Well, it's not surprising that big businesses are lining up to support a law that directly benefits them. As far as the law itself goes, I have mixed feelings on the subject, after all I'm someone who goes off about other countries like China stealing US Patents and IPs, so needless to say I'm not exactly on the pro-piracy bandwagon. That said this really isn't about piracy but about stepping on people's protections, the right to a trial, the need for evidence, etc... and pretty much letting one private group of citizens directly regulate another, in the especially damning fashion of ultimatly allowing businesses to legally shut down their own competition and any criticism of their products. For that reason alone SOPA needs to be stopped.
To be honest I do not things are currently in any danger of going as far as Jim suspects though. Right now our system of checks and balances is sufficient to prevent that.
A lot of people will say I'm "off the deep end" or "trolling" or whatever else, but I'd remind people that the odds of the police ever busting in and arresting someone as a felon for streaming a video game for a charity event are minimal. This is because of one of our most important rights, the right to keep and bear arms. The point here is that the people aren't entirely defenseless against the police and authorities. Getting away from all the other ways that this influances things, as it applies here is the bottom line that to go and enforce a law and arrest someone the guy at the bottom of the totem pole, Joe cop, has to agree it's worth potentially getting his head blown off to enforce a law, which is always a chance no matter what advantages we give him as long as the populance is armed. A lot of very stupid "pet" laws by politicians are curtailed by this kind of thing and it's been a HUGE deterrant towards the US becoming a police state when laws even worse than the one Jim is talking about have successfully passed, especially on a state and local level. Basically if YOU were a cop, would YOU go and kick open someone's door and risk taking a bullet in the head from someone who doesn't want to go to jail or have their life ruined, over something stupid like a video game and EA's IP rights? No, you probably wouldn't. That means that it would become one of those laws that might be on the books, but nobody enforces directly (the kind of thing that becomes "blue law" before it expires) because nobody doing this job is going to value the "paper rights" of big business more than their own lives. People do not really "get" all the ways our right to be armed benefits us, and why it's so important we protect it from guys like Obama who seek to limit it. The costs of gun violence, even in surges, are vastly outweight by the cost if this fear went away and there wasn't much keeping cops from enforcing any petty law someone wants to pass, I mean without the fear some otherwise law abiding citizen (as opposed to a hardened criminal) might defend themselves, some cop is going to value their paycheck more than your livelyhood or freedom. "Just following orders" is easier to use as an excuse when it becomes the path of least resistance.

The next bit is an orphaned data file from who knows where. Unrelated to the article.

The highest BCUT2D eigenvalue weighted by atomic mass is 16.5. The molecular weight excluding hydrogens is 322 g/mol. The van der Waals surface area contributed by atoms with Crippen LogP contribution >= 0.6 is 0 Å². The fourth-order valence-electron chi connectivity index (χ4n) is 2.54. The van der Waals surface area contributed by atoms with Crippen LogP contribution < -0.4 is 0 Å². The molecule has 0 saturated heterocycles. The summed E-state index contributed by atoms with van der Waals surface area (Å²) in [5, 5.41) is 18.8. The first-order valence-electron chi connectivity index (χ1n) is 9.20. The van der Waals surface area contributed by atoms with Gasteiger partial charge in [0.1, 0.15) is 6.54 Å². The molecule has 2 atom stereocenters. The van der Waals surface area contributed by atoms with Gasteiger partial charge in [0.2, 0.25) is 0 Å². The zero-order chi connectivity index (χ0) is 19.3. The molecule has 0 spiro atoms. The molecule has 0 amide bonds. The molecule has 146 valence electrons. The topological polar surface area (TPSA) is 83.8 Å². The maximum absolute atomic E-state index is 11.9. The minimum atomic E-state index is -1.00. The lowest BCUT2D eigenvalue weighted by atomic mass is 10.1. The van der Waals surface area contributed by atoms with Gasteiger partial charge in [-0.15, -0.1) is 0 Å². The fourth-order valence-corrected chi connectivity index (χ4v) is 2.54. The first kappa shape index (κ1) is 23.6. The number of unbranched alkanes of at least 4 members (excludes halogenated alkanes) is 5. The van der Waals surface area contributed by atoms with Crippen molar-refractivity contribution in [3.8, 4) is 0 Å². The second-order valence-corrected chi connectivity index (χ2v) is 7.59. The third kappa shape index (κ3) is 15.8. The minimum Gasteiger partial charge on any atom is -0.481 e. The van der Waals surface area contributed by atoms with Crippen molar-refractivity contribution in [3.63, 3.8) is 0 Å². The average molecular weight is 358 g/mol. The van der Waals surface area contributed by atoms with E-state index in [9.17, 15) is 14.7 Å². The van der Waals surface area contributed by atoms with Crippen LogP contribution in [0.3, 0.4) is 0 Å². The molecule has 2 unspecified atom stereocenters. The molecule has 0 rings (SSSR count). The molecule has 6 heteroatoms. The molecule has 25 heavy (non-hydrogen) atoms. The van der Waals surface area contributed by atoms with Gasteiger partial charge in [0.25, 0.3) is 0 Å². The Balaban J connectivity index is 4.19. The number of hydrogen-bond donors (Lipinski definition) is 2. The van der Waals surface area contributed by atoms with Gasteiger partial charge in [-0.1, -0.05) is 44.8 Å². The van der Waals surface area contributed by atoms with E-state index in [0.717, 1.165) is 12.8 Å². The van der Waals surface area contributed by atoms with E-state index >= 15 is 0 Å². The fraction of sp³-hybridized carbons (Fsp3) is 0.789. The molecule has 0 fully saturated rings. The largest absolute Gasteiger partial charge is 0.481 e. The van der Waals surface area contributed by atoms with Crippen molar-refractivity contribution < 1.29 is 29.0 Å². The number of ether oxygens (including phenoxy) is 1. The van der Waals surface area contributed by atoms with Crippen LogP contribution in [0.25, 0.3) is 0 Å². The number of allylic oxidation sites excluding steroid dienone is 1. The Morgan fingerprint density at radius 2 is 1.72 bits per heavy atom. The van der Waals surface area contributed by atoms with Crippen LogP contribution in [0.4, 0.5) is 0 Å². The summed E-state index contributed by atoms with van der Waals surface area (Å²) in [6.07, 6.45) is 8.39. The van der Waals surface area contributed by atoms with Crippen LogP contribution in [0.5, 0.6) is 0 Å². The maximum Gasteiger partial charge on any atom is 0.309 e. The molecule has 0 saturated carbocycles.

That said, for those that got past that paragraph (I know what sentiments are like here), the odds of this paticular law even going that far are slim. Jim's fear of being arrested for streaming doesn't seem paticularly valid under any circumstances, it's more likely the people providing the services you need to stream will be the ones jackbooted and it will never trickle down to the everyman. Sheer intimidation and the possibility of arrest will do the work for the laws after the first few examples should this pass and be enforced.
This is definatly something to be concerned about, but honestly I'm not entirely sure what can be done about it at our level, unless someon at our level is arrested and actually manages to fight a series of appeals up to the supreme court, where I don't think it would hold weight. With the money involved this doesn't seem like the kind of situation politicians are likely to listen to what is a pretty small minority of people overall.
But yeah, I could see this nailing a lot of industry critics like Jim, or me for that matter (and people don't even like me), and what little watchdogging we see as it is going away.